Do you plan out and direct your models’ poses, or does the composition happen more organically? How much can you control when water is involved?
There’s a period of notebook sketching, where I gather ideas, feelings, concepts, colors, themes, inspirations, etc. This day dreaming part is where the compositions start, wildly out of control at the beginning. Eventually, ideas coalesce and a main concept is formed. From there I plan rough compositions, shapes and forms, and most importantly the stories behind the characters. This is what will guide me during the shoot. When the models arrive I give them direction and start by teaching them my technique and how to move within the water in relation to the other elements. From there everything is organic and experimental because you only have so much control in the water. This is when the real work begins, as now I must shape the models’ performances and inspire them so that we get the magic. I want them to be natural and move freely underwater, to be themselves, but I will continually guide them and sculpt our interaction, because in many ways they are blind underwater.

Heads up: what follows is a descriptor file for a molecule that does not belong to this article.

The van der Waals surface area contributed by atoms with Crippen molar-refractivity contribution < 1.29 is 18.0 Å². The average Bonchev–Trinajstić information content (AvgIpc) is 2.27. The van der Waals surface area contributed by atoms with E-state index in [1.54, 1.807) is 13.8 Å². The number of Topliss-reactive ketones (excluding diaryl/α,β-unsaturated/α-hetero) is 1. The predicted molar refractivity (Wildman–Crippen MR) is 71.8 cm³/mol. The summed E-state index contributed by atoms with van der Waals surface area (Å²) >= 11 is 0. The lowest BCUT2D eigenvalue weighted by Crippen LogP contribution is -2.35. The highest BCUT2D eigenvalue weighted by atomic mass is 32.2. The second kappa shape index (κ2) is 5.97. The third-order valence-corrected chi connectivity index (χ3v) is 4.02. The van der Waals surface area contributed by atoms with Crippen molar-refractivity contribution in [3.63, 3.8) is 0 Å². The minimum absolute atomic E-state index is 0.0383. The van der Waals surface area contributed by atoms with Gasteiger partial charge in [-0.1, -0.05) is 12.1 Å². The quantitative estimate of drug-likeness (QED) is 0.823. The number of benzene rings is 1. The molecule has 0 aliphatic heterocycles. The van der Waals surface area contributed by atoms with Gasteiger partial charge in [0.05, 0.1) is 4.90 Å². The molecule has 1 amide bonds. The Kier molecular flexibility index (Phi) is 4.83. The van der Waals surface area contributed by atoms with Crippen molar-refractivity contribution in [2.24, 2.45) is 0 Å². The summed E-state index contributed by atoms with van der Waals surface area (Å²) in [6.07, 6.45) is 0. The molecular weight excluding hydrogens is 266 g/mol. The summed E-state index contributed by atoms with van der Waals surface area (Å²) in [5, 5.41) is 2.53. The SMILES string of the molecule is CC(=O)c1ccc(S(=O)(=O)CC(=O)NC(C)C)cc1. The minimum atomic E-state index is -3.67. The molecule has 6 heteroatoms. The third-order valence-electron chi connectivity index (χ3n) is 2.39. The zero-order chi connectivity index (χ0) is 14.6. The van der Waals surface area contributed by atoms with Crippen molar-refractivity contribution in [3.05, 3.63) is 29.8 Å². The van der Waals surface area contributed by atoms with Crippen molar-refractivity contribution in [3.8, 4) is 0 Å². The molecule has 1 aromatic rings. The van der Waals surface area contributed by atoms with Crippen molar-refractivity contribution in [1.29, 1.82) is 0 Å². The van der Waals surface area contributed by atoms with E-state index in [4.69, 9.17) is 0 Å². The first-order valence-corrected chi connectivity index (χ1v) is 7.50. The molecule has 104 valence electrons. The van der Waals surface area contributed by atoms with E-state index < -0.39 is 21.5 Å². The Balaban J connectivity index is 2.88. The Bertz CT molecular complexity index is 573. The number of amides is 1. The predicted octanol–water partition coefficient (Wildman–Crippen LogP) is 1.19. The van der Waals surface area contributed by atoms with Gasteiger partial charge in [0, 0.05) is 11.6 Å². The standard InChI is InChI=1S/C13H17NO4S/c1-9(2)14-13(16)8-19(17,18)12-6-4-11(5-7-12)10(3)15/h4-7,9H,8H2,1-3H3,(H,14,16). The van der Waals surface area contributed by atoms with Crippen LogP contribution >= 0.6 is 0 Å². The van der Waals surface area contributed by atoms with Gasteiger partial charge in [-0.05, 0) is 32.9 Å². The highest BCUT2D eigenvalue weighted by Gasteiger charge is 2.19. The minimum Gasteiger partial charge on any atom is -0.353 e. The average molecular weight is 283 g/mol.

Part of what gives your work such an “old-world” feel is the costumes you use to dress your models. What drew you to that aesthetic?
Most of what you see in my earlier work is fabric as costumes. In selecting these, I was not so much concerned with old-world but with timelessness, in finding a way to express a sense of something greater than oneself. For this the body needed to be less important than the expression and emotion. In “Of Smoke and Gold” I worked with many new character costumes, like a Native American Indian, French Soldier and African Tribesmen, mostly from the past, but in an effort to express a connection between all of mankind, every race, gender and social class. There’s even a life-size skeleton and a clown, who represents that crazy, wild and fun side of man. Originally, I had more characters, but many of the costumes got destroyed underwater and/or were cut out of the final selections.
What kind of equipment do you use when making these pictures?
Right now I’m shooting with a Canon 5D Mark III. All other equipment can vary from pool to pool, but I like to keep it as simple and natural as possible.
Your models all seem very comfortable working underwater. Did you seek them out because of a certain skill set, or is that something that you learned and developed together?